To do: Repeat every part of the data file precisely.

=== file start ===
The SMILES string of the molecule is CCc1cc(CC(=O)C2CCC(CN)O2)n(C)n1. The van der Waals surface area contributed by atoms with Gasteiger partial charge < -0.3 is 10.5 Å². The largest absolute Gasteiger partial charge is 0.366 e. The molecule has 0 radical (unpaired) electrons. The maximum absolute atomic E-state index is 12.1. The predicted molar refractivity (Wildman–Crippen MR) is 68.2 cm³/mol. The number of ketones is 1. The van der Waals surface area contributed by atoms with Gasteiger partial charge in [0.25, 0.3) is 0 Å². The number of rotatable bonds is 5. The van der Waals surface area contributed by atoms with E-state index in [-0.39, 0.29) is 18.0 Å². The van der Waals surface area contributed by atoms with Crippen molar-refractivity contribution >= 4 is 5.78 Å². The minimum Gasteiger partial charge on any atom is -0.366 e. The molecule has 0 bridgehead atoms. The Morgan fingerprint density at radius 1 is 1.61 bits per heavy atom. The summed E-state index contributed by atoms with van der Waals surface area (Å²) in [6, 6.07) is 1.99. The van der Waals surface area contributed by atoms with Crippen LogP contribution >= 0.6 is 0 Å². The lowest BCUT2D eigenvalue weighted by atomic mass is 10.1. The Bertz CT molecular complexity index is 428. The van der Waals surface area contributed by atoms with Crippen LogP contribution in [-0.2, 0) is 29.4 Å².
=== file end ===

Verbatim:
The SMILES string of the molecule is CCc1cc(CC(=O)C2CCC(CN)O2)n(C)n1. The van der Waals surface area contributed by atoms with Gasteiger partial charge < -0.3 is 10.5 Å². The largest absolute Gasteiger partial charge is 0.366 e. The molecule has 0 radical (unpaired) electrons. The maximum absolute atomic E-state index is 12.1. The predicted molar refractivity (Wildman–Crippen MR) is 68.2 cm³/mol. The number of ketones is 1. The van der Waals surface area contributed by atoms with Gasteiger partial charge in [0.25, 0.3) is 0 Å². The number of rotatable bonds is 5. The van der Waals surface area contributed by atoms with E-state index in [-0.39, 0.29) is 18.0 Å². The van der Waals surface area contributed by atoms with Crippen molar-refractivity contribution >= 4 is 5.78 Å². The minimum Gasteiger partial charge on any atom is -0.366 e. The molecule has 0 bridgehead atoms. The Morgan fingerprint density at radius 1 is 1.61 bits per heavy atom. The summed E-state index contributed by atoms with van der Waals surface area (Å²) in [6, 6.07) is 1.99. The van der Waals surface area contributed by atoms with Crippen LogP contribution >= 0.6 is 0 Å². The lowest BCUT2D eigenvalue weighted by atomic mass is 10.1. The Bertz CT molecular complexity index is 428. The van der Waals surface area contributed by atoms with Crippen LogP contribution in [-0.2, 0) is 29.4 Å².